Friday, February 16, 2007
My grandfather, Orval Allen Childs (left, with my grandmother Floy, who died some years earlier), died nine years ago today, a few months shy of my graduating from law school. He was a farmer (meat cattle, mostly, some vegetables, and, before I was born, dairy) and a professor at Southern Arkansas University in Magnolia, Arkansas, where he chaired the agriculture department.
I knew that my grandfather was a good teacher in part by the school naming an Agri building after him, but more from the steady stream of former students coming by to see him years or even decades after they finished school. We’d be sitting around watching college football and almost without fail, someone would come by who “went to school to” my grandfather. They’d talk about how farming was going, or their kids, or whatever.
His example (and the example of his students, who were and are working farmers, like most of our graduates are working lawyers) is a substantial part of why I teach. Seeing his former students come back and recognizing the difference he made in helping them achieve their vocation was a genuinely inspiring thing. He didn't like many of my frolics and detours (running a record store, working on a Senate campaign, taking leaves of absence from college for both), and he told me so. But he kept on being supportive. And until he stopped farming (that's part of his farm in that picture to the right), I kept on getting to help at the farm, even if my "help" may well have slowed him down in the long run. I can assure you that you don't really want me driving a tractor, even if I enjoyed it.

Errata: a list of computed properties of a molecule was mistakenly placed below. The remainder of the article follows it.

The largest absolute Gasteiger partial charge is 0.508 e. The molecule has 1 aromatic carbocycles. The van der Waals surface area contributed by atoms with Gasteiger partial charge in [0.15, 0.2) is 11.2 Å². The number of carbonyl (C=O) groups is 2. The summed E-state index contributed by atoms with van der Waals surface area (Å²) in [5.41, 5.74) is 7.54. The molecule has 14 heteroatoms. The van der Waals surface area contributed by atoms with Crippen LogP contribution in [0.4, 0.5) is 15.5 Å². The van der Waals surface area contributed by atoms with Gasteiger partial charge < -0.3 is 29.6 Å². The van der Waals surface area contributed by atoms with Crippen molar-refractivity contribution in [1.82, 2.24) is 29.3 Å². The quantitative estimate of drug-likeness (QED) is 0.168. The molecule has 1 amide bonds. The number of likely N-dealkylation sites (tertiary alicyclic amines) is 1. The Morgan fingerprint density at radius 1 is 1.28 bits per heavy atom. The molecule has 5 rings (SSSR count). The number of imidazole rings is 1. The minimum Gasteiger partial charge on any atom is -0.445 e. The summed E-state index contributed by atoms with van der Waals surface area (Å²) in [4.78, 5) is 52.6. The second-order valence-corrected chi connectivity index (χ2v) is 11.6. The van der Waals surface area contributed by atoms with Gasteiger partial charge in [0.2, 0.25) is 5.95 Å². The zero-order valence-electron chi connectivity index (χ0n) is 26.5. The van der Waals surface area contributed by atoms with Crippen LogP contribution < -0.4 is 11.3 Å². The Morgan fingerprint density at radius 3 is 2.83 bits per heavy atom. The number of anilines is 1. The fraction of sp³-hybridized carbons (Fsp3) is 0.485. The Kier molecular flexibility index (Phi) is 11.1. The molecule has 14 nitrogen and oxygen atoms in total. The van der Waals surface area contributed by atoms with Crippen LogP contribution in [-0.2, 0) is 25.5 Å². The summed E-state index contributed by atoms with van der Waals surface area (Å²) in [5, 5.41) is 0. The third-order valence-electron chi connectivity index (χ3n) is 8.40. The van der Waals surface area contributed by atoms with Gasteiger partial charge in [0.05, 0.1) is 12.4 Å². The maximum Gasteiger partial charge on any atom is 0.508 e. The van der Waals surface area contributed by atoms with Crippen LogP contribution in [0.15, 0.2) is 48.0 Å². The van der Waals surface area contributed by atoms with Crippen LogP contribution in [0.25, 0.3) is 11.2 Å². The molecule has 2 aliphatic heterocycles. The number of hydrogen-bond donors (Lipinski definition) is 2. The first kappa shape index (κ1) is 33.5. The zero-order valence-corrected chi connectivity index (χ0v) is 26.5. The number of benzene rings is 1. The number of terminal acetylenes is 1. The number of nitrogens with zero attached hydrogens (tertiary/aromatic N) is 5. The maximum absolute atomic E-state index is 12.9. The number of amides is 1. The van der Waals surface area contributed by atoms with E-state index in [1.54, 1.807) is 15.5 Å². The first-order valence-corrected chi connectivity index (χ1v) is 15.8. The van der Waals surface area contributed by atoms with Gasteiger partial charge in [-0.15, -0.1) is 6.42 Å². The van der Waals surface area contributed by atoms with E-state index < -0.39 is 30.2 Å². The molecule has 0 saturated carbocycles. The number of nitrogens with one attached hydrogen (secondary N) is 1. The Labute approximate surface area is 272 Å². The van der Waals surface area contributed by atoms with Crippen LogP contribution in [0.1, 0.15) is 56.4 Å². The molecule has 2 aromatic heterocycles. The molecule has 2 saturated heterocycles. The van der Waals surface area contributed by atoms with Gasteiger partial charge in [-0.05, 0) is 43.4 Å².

There's some sort of nice symmetry to the fact that I learned today that my colleagues have voted to promote me to associate professor, as of this fall. To the extent I'm good at this stuff, I owe a lot to him and a lot of other family.
I'll be back to your usually-scheduled snark soon enough, promise.